There is SO much pressure on grievers to pretend they are “OK” once the socially acceptable amount of time has passed since their loss.
And that is more than unfortunate because not only does it place an undue burden on broken hearts, it inhibits the very necessary work grief requires.
Sharing honestly and openly with safe people, giving voice to our feelings, letting the tears and words flow freely is the only way forward on this treacherous journey.❤
It’s OK to not be OK.
If you are grieving, you are not responsible for making others feel better about YOUR pain.
You have suffered a great wound and you carry a heavy load.
You are allowed to express sorrow and longing. It’s what people do.
Read the rest here: You Don’t Have to Pretend
I’ve often been the person who refused to go along with some group’s plan to ignore a real issue and try to talk around it.
I usually begin like this, “I know it’s hard to talk about, but let’s be honest and…”
I’m even more inclined in that direction now. If my son’s instant and untimely death has taught me anything, it’s taught me that there’s no use pretending.
So I’m not going to pretend: Western society doesn’t do grief well.
Read the rest here: The Elephant in the Room
Oh, sometimes I think I’m clever enough to do it.
I edit my words, costume my body and fix my face so I can act the part. But truth is, I never manage to fool anyone who looks closer than my plastic smile.
I can’t hide my heart.
And I don’t know why I try-I don’t get points for pretending.
There’s no prize at the end of this long road for the one who makes it with fewest tears.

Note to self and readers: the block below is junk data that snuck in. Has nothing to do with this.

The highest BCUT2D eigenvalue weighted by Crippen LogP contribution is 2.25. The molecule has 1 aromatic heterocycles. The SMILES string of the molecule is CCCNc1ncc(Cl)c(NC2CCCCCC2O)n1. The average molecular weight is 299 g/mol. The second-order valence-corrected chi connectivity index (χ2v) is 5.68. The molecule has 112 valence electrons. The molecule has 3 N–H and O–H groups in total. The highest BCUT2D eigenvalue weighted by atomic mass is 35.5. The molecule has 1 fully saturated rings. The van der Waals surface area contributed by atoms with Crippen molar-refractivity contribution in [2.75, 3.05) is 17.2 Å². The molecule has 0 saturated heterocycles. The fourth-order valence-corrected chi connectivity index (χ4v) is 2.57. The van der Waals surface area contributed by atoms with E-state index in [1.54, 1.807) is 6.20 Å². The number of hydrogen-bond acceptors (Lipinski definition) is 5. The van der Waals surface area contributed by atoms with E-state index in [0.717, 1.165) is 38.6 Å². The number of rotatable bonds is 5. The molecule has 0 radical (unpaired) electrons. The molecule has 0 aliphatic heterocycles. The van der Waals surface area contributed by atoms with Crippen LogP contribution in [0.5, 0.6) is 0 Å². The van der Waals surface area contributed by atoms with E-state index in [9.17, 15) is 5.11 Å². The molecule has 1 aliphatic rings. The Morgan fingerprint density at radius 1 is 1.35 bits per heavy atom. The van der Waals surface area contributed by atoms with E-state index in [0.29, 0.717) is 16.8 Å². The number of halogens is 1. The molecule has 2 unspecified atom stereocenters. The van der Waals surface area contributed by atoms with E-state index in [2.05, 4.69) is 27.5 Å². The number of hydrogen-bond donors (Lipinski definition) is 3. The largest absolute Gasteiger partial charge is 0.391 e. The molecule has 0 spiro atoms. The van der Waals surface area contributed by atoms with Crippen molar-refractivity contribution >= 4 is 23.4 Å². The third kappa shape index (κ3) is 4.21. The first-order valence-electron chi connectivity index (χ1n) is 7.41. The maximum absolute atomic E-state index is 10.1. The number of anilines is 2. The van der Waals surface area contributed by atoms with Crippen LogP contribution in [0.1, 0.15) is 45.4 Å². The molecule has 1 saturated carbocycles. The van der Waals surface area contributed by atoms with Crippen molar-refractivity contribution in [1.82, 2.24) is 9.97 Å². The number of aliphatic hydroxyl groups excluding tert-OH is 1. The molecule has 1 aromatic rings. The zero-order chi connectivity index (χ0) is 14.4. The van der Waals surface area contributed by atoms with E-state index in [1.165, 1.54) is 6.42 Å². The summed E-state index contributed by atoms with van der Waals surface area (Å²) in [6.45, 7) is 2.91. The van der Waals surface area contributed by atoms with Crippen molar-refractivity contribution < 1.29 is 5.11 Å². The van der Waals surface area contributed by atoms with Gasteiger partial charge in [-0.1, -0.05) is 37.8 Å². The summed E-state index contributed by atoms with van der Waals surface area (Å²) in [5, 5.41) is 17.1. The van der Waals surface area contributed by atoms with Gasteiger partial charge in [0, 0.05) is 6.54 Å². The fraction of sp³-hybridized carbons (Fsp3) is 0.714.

Read the rest here: Zero Points for Pretending: You Can’t Hide Your Heart
We say we want real.
But we really don’t.
We tune in by the millions to watch “reality TV” even though we know the drama is manufactured and the outcome decided months before.
We participate daily in quiet subterfuge when our coworker pretends her marriage isn’t falling apart even though we overhear her desperate phone calls trying to mend it.
We like to hear “Fine, thank you.” when we offer the polite greeting, “How are you?”.
What happens to the person who refuses to play along? What about the one whose heart is so broken that she can’t begin to put on the false front that would make everyone else more comfortable around her?
What do you do when someone stops pretending everything is OK?
Often, people walk away.
Because we have absolutely no idea what to do with real. We have no words when “How are you?” is answered with “Awful. My world is falling apart.”
We reward those who choose to go along with the script that makes us comfortable and isolate the ones that don’t.
But is that the world we really want to live in? Do we want to walk with unsaid words between us, unreleased feelings bottled up and threatening to overflow?
It is really more admirable to pretend?
MASKS by Shel Silverstein
She had blue skin
And so did he.
He kept it hid
And so did she.
They searched for blue
Their whole life through.
Then passed right by —
And never knew.